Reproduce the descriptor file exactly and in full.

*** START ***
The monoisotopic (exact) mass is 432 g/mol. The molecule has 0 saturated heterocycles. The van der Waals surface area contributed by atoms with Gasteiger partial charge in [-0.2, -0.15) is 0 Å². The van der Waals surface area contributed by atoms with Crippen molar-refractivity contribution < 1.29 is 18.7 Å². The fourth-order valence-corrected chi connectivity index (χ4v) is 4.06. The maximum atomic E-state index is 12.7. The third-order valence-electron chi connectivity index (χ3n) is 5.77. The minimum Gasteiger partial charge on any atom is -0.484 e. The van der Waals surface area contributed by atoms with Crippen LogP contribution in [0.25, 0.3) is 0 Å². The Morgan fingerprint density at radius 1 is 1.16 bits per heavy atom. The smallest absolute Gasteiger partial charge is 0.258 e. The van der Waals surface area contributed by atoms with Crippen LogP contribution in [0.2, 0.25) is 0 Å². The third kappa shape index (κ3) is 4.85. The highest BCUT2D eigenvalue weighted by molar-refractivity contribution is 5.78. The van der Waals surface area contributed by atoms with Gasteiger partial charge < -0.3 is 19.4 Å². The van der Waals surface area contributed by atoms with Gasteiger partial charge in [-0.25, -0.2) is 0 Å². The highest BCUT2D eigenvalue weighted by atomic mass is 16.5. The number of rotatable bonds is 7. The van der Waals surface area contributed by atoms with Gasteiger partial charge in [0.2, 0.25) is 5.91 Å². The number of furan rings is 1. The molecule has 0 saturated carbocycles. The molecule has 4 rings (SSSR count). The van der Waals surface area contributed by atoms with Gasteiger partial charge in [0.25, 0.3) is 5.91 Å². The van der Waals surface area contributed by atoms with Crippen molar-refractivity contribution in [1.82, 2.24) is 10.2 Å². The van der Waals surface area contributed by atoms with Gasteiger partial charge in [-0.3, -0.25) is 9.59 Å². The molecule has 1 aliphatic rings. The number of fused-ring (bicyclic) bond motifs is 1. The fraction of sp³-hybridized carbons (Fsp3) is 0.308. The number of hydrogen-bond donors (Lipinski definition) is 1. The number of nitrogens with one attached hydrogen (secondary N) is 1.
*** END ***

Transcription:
The monoisotopic (exact) mass is 432 g/mol. The molecule has 0 saturated heterocycles. The van der Waals surface area contributed by atoms with Gasteiger partial charge in [-0.2, -0.15) is 0 Å². The van der Waals surface area contributed by atoms with Crippen molar-refractivity contribution < 1.29 is 18.7 Å². The fourth-order valence-corrected chi connectivity index (χ4v) is 4.06. The maximum atomic E-state index is 12.7. The third-order valence-electron chi connectivity index (χ3n) is 5.77. The minimum Gasteiger partial charge on any atom is -0.484 e. The van der Waals surface area contributed by atoms with Crippen LogP contribution in [0.25, 0.3) is 0 Å². The Morgan fingerprint density at radius 1 is 1.16 bits per heavy atom. The smallest absolute Gasteiger partial charge is 0.258 e. The van der Waals surface area contributed by atoms with Crippen LogP contribution in [0.2, 0.25) is 0 Å². The third kappa shape index (κ3) is 4.85. The highest BCUT2D eigenvalue weighted by molar-refractivity contribution is 5.78. The van der Waals surface area contributed by atoms with Gasteiger partial charge < -0.3 is 19.4 Å². The van der Waals surface area contributed by atoms with Gasteiger partial charge in [-0.25, -0.2) is 0 Å². The highest BCUT2D eigenvalue weighted by atomic mass is 16.5. The number of rotatable bonds is 7. The van der Waals surface area contributed by atoms with Gasteiger partial charge in [0.2, 0.25) is 5.91 Å². The number of furan rings is 1. The molecule has 0 saturated carbocycles. The molecule has 4 rings (SSSR count). The van der Waals surface area contributed by atoms with Gasteiger partial charge in [0.25, 0.3) is 5.91 Å². The van der Waals surface area contributed by atoms with Crippen molar-refractivity contribution in [1.82, 2.24) is 10.2 Å². The van der Waals surface area contributed by atoms with Gasteiger partial charge in [-0.3, -0.25) is 9.59 Å². The molecule has 1 aliphatic rings. The number of fused-ring (bicyclic) bond motifs is 1. The fraction of sp³-hybridized carbons (Fsp3) is 0.308. The number of hydrogen-bond donors (Lipinski definition) is 1. The number of nitrogens with one attached hydrogen (secondary N) is 1.